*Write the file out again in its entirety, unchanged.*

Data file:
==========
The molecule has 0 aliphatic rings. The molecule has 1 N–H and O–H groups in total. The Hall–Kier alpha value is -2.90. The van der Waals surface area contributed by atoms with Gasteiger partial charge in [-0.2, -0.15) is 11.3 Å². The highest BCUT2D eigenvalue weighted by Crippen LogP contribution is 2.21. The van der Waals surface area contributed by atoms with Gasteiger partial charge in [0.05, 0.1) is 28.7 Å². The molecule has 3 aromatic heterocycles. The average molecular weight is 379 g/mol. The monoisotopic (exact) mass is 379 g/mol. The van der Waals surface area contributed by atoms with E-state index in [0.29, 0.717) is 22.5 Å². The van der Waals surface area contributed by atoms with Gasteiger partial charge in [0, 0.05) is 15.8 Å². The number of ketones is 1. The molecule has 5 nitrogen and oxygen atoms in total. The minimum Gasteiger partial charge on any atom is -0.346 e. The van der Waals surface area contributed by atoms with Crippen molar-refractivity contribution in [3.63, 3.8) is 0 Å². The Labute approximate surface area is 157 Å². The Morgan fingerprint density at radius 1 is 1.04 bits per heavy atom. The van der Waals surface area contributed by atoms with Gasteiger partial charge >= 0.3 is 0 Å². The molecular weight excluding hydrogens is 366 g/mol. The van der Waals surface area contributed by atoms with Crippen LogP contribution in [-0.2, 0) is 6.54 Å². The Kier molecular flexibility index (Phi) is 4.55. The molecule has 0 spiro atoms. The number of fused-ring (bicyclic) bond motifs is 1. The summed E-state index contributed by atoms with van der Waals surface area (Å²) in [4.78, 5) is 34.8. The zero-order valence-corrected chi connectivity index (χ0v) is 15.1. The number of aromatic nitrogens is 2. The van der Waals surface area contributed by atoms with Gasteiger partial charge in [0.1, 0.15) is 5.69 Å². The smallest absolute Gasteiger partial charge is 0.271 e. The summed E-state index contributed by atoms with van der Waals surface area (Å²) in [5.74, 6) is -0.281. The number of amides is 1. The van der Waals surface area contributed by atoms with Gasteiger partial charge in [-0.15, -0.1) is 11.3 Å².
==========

The molecule has 0 aliphatic rings. The molecule has 1 N–H and O–H groups in total. The Hall–Kier alpha value is -2.90. The van der Waals surface area contributed by atoms with Gasteiger partial charge in [-0.2, -0.15) is 11.3 Å². The highest BCUT2D eigenvalue weighted by Crippen LogP contribution is 2.21. The van der Waals surface area contributed by atoms with Gasteiger partial charge in [0.05, 0.1) is 28.7 Å². The molecule has 3 aromatic heterocycles. The average molecular weight is 379 g/mol. The monoisotopic (exact) mass is 379 g/mol. The van der Waals surface area contributed by atoms with E-state index in [0.29, 0.717) is 22.5 Å². The van der Waals surface area contributed by atoms with Gasteiger partial charge in [0, 0.05) is 15.8 Å². The number of ketones is 1. The molecule has 5 nitrogen and oxygen atoms in total. The minimum Gasteiger partial charge on any atom is -0.346 e. The van der Waals surface area contributed by atoms with Crippen molar-refractivity contribution in [3.63, 3.8) is 0 Å². The Labute approximate surface area is 157 Å². The Morgan fingerprint density at radius 1 is 1.04 bits per heavy atom. The van der Waals surface area contributed by atoms with Gasteiger partial charge >= 0.3 is 0 Å². The molecular weight excluding hydrogens is 366 g/mol. The van der Waals surface area contributed by atoms with Crippen LogP contribution in [-0.2, 0) is 6.54 Å². The Kier molecular flexibility index (Phi) is 4.55. The molecule has 0 spiro atoms. The number of fused-ring (bicyclic) bond motifs is 1. The summed E-state index contributed by atoms with van der Waals surface area (Å²) in [4.78, 5) is 34.8. The zero-order valence-corrected chi connectivity index (χ0v) is 15.1. The number of aromatic nitrogens is 2. The van der Waals surface area contributed by atoms with Gasteiger partial charge in [0.1, 0.15) is 5.69 Å². The smallest absolute Gasteiger partial charge is 0.271 e. The summed E-state index contributed by atoms with van der Waals surface area (Å²) in [5.74, 6) is -0.281. The number of amides is 1. The van der Waals surface area contributed by atoms with Gasteiger partial charge in [-0.15, -0.1) is 11.3 Å².